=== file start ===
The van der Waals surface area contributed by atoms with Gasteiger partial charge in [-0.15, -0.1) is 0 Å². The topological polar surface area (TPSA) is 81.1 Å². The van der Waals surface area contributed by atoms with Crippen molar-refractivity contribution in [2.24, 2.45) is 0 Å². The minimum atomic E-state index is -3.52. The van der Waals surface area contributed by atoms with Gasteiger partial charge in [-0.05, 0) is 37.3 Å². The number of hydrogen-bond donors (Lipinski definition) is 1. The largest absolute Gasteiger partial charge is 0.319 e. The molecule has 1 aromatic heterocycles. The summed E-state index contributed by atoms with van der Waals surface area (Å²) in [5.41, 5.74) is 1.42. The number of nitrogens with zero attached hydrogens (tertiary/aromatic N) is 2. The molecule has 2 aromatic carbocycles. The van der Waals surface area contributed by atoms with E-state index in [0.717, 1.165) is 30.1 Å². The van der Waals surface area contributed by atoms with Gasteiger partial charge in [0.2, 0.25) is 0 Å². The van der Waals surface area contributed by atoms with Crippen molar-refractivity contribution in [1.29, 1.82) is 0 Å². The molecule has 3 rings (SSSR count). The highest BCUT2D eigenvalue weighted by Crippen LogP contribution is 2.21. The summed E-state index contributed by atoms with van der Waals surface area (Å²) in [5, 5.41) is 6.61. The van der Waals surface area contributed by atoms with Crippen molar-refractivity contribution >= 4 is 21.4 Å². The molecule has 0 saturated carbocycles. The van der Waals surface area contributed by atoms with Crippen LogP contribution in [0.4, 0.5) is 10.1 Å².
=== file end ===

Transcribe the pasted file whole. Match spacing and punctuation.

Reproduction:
The van der Waals surface area contributed by atoms with Gasteiger partial charge in [-0.15, -0.1) is 0 Å². The topological polar surface area (TPSA) is 81.1 Å². The van der Waals surface area contributed by atoms with Crippen molar-refractivity contribution in [2.24, 2.45) is 0 Å². The minimum atomic E-state index is -3.52. The van der Waals surface area contributed by atoms with Gasteiger partial charge in [-0.05, 0) is 37.3 Å². The number of hydrogen-bond donors (Lipinski definition) is 1. The largest absolute Gasteiger partial charge is 0.319 e. The molecule has 1 aromatic heterocycles. The summed E-state index contributed by atoms with van der Waals surface area (Å²) in [5.41, 5.74) is 1.42. The number of nitrogens with zero attached hydrogens (tertiary/aromatic N) is 2. The molecule has 2 aromatic carbocycles. The van der Waals surface area contributed by atoms with E-state index in [0.717, 1.165) is 30.1 Å². The van der Waals surface area contributed by atoms with Gasteiger partial charge in [0.2, 0.25) is 0 Å². The van der Waals surface area contributed by atoms with Crippen molar-refractivity contribution in [1.29, 1.82) is 0 Å². The molecule has 3 rings (SSSR count). The highest BCUT2D eigenvalue weighted by Crippen LogP contribution is 2.21. The summed E-state index contributed by atoms with van der Waals surface area (Å²) in [5, 5.41) is 6.61. The van der Waals surface area contributed by atoms with Crippen molar-refractivity contribution >= 4 is 21.4 Å². The molecule has 0 saturated carbocycles. The van der Waals surface area contributed by atoms with Crippen LogP contribution in [0.4, 0.5) is 10.1 Å².